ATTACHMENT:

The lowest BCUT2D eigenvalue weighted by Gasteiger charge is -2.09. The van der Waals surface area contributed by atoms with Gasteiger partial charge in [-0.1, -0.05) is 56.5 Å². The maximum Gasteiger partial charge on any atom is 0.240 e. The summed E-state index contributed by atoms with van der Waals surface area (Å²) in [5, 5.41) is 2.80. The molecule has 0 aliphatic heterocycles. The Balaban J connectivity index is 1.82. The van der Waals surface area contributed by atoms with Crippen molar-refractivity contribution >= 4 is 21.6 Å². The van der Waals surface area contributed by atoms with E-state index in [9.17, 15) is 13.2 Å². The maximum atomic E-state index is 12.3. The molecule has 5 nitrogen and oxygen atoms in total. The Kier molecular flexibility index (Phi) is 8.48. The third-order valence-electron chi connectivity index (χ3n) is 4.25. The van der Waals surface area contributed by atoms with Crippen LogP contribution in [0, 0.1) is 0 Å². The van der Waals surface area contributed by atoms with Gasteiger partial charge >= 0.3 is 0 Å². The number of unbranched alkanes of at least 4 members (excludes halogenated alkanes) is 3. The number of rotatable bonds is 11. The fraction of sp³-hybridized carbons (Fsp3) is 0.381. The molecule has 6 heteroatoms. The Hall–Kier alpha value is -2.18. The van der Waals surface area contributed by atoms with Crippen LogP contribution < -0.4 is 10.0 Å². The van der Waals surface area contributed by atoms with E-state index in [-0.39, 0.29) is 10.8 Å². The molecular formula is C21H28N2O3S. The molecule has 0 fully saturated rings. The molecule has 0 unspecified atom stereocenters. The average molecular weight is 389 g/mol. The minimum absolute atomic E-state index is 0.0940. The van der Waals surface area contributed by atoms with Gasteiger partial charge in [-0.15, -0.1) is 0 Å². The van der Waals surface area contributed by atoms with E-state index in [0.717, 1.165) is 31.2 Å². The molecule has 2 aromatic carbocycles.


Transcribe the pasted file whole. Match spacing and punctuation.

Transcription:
The lowest BCUT2D eigenvalue weighted by Gasteiger charge is -2.09. The van der Waals surface area contributed by atoms with Gasteiger partial charge in [-0.1, -0.05) is 56.5 Å². The maximum Gasteiger partial charge on any atom is 0.240 e. The summed E-state index contributed by atoms with van der Waals surface area (Å²) in [5, 5.41) is 2.80. The molecule has 0 aliphatic heterocycles. The Balaban J connectivity index is 1.82. The van der Waals surface area contributed by atoms with Crippen molar-refractivity contribution >= 4 is 21.6 Å². The van der Waals surface area contributed by atoms with E-state index in [9.17, 15) is 13.2 Å². The maximum atomic E-state index is 12.3. The molecule has 5 nitrogen and oxygen atoms in total. The Kier molecular flexibility index (Phi) is 8.48. The third-order valence-electron chi connectivity index (χ3n) is 4.25. The van der Waals surface area contributed by atoms with Crippen LogP contribution in [0, 0.1) is 0 Å². The van der Waals surface area contributed by atoms with Gasteiger partial charge >= 0.3 is 0 Å². The number of unbranched alkanes of at least 4 members (excludes halogenated alkanes) is 3. The number of rotatable bonds is 11. The fraction of sp³-hybridized carbons (Fsp3) is 0.381. The molecule has 6 heteroatoms. The Hall–Kier alpha value is -2.18. The van der Waals surface area contributed by atoms with Crippen LogP contribution < -0.4 is 10.0 Å². The van der Waals surface area contributed by atoms with E-state index in [-0.39, 0.29) is 10.8 Å². The molecular formula is C21H28N2O3S. The molecule has 0 fully saturated rings. The molecule has 0 unspecified atom stereocenters. The average molecular weight is 389 g/mol. The minimum absolute atomic E-state index is 0.0940. The van der Waals surface area contributed by atoms with Gasteiger partial charge in [-0.15, -0.1) is 0 Å². The van der Waals surface area contributed by atoms with E-state index in [0.717, 1.165) is 31.2 Å². The molecule has 2 aromatic carbocycles.